Opinion: The OMNIA Alliance and the Future of New Jersey Safety-Net Hospitals

Joel C. Cantor | October 21, 2015 | Opinion
OMNIA is bold and innovative, but how will it affect the state’s most vulnerable patients and their access to high-quality healthcare?

Joel C. Cantor
The daylong New Jersey Senate committee hearing on October 5 exposed controversies about the new OMNIA Health Alliance plan introduced this month by Horizon Blue Cross Blue Shield.

As I noted in my testimony at the hearing, OMNIA represents an important shift in New Jersey healthcare financing that has the potential to address long-standing problems in care delivery. New Jersey, for example, ranks near the bottom of states in expensive but potentially avoidable inpatient and emergency department use, while we rank near the top in health spending per capita. In its new OMNIA products, Horizon will reward better care and lower cost delivered by partnering hospitals.

OMNIA relies on a “tiered” provider network that will deeply discount patient cost-sharing for those who use tier 1, while charging comparatively high deductibles and co-insurance tier 2 users. This will give patients very strong financial incentives to use tier 1 providers, at the expense of reduced service volume and lower revenue in tier 2 facilities. Driving volume to tier 1 partners is a key to making OMNIA work; Horizon will be able to negotiate discounts with those providers and work closely with them to improve care.

But at the hearing, Horizon was criticized for lack of transparency in how it selected tier 1 providers and for doing so in ways that may harm providers serving vulnerable populations. As the state’s largest health insurer, covering roughly half of privately insured individuals, and as a state-chartered nonprofit organization, Horizon, the critics argued, that should revise its plans.

A look at the numbers suggests that the critics’ arguments have merit. The chart below shows that the OMNIA tier 1 network skews toward hospitals providing less state-subsidized charity care than other hospitals. State charity-care payments to hospitals are an important indicator of the degree to which they serve low-income, uninsured patients. High charity-care hospitals are also very likely to be relied upon by Medicaid patients and to offer services, such as mental healthcare, that are needed in low-income areas.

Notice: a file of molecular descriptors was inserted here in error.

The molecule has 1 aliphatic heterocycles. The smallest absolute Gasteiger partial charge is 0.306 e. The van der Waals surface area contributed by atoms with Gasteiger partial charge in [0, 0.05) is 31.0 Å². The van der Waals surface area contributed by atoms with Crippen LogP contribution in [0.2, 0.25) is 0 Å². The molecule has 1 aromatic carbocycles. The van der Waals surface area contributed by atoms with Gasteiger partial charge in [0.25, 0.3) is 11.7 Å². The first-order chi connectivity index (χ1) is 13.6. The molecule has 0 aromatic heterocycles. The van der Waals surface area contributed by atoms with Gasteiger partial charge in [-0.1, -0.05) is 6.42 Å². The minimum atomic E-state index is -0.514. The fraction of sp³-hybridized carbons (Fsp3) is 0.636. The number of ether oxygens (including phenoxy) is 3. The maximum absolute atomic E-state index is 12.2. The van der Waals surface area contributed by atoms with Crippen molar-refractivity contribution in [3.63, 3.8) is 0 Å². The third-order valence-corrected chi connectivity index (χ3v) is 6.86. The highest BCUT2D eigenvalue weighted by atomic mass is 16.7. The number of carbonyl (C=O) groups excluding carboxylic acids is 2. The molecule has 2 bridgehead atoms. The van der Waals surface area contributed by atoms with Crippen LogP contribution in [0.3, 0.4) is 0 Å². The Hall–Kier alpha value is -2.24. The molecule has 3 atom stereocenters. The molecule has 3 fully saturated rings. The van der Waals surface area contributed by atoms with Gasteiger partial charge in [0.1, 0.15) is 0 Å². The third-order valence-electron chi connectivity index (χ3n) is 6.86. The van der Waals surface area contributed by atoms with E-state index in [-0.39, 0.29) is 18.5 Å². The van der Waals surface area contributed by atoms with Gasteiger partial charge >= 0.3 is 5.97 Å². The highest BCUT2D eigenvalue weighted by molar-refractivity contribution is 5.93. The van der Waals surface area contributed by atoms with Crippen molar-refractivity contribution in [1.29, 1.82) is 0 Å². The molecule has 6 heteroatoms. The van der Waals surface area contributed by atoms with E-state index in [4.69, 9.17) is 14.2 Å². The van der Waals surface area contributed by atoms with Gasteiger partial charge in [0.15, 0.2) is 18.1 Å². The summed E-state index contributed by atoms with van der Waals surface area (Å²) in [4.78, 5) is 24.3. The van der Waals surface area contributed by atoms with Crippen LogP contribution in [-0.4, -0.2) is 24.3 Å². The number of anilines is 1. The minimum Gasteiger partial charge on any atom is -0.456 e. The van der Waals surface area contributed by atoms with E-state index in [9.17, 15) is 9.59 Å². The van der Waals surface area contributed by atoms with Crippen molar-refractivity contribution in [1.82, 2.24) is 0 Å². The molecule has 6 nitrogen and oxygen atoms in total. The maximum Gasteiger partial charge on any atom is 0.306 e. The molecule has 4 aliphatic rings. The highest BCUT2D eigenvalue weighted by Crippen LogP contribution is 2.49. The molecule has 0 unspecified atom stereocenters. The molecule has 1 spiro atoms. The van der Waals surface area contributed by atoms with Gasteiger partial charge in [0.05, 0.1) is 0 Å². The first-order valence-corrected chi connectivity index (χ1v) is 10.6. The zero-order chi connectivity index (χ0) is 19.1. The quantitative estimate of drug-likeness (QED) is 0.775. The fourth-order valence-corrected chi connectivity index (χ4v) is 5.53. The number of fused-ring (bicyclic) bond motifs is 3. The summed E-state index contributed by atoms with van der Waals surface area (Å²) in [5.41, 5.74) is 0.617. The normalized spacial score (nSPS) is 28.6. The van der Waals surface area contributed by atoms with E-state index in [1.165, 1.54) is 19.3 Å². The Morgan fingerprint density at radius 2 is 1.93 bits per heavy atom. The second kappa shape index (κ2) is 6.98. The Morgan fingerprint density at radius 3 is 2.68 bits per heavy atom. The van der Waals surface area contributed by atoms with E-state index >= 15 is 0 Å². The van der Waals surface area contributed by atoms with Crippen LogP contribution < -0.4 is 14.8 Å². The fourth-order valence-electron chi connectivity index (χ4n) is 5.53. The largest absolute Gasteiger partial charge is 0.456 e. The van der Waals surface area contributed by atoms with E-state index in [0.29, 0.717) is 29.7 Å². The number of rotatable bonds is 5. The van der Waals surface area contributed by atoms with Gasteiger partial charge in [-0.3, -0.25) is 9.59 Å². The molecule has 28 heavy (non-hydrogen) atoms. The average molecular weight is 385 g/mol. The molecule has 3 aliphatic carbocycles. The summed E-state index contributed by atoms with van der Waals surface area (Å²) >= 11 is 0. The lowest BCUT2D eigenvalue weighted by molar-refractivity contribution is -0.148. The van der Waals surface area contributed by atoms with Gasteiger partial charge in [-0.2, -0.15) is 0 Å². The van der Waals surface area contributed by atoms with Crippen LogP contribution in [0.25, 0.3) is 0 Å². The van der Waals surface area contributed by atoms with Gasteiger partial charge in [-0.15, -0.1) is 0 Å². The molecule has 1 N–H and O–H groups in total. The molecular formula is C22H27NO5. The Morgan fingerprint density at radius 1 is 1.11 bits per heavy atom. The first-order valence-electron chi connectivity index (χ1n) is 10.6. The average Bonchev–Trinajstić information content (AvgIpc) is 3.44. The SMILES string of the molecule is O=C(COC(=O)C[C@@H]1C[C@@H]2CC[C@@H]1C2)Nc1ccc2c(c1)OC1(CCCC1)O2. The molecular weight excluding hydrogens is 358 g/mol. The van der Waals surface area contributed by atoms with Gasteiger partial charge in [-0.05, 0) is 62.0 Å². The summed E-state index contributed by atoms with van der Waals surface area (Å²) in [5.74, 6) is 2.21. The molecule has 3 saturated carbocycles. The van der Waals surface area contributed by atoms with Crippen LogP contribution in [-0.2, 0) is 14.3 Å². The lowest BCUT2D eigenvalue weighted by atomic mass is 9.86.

The left hand chart shows that 57 percent of all New Jersey nonfederal acute care beds are in OMNIA tier 1 hospitals. While the chart on the right shows that these hospitals receive only 47 percent, of charity care payments.

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Two hospitals figure especially prominently in the state’s safety net (shown separately in the chart). University Hospital in Newark and St. Joseph’s Regional Medical Center in Paterson receive the biggest state charity care subsidies. While these hospitals represent only few percent of beds statewide, together they receive nearly a quarter of all charity-care distributions. University is a tier 2 facility, while St. Joseph’s is in tier 1.

The table below adds more detail, showing that the extent to which charity-care hospitals are represented in tier 1 varies greatly across eight New Jersey hospital-market areas.

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At one extreme, tier 1 hospitals in the Atlantic City and Toms River markets (which together run the length of the Jersey Shore through the Delaware Bay area) have almost all beds and receive almost all charity care payments. At the other end of the spectrum, tier 1 hospitals in the Trenton and Camden markets include just over a quarter of beds. Notably, the Trenton market’s only tier 1 hospital (RWJ-Hamilton) has 29 period of area beds and receives only 6 percent of state charity payments to the region.

Charity-care and Medicaid patients in these regions will not be directly affected by the under-representation of safety-net hospitals in tier 1, because they will not be in the tiered plan. But over time, if nearby tier 2 hospitals lose significant revenue as well-insured patients shift to other facilities, it will become increasingly difficult for them to sustain high-quality care and meet the needs of the most-vulnerable local patients. This is especially troubling for the large population of low-income patients in the Trenton area.

OMNIA is being offered in the State Health Benefit Program, making it especially problematic for state workers in our capital-city area to take advantage of this innovative plan.

New Jersey’s status as the state with among the most troubling statistics on avoidable hospital use and cost makes innovation in health care financing and delivery imperative. In that context, Horizon should be applauded for developing OMNIA. It is a bold and cutting-edge model. In my view, it could be one of the most important health care developments in New Jersey in many years.

Data on the distribution of hospital beds and charity-care payments represent only a high-level view of the potential impacts of the OMNIA tiered networks. Other, more-detailed data, such as levels of Medicaid services provided, might shed additional light on the potential impact of this important healthcare change.

Nevertheless, the data presented here strongly suggest that as currently structured, access to OMNIA tier 1 facilities will be uneven across the state. This disparity is especially troubling in the Trenton market area, where local safety-net facilities are mostly relegated to tier 2. At stake are access to affordable, high-quality care for vulnerable patients and the financial health of the New Jersey healthcare safety net.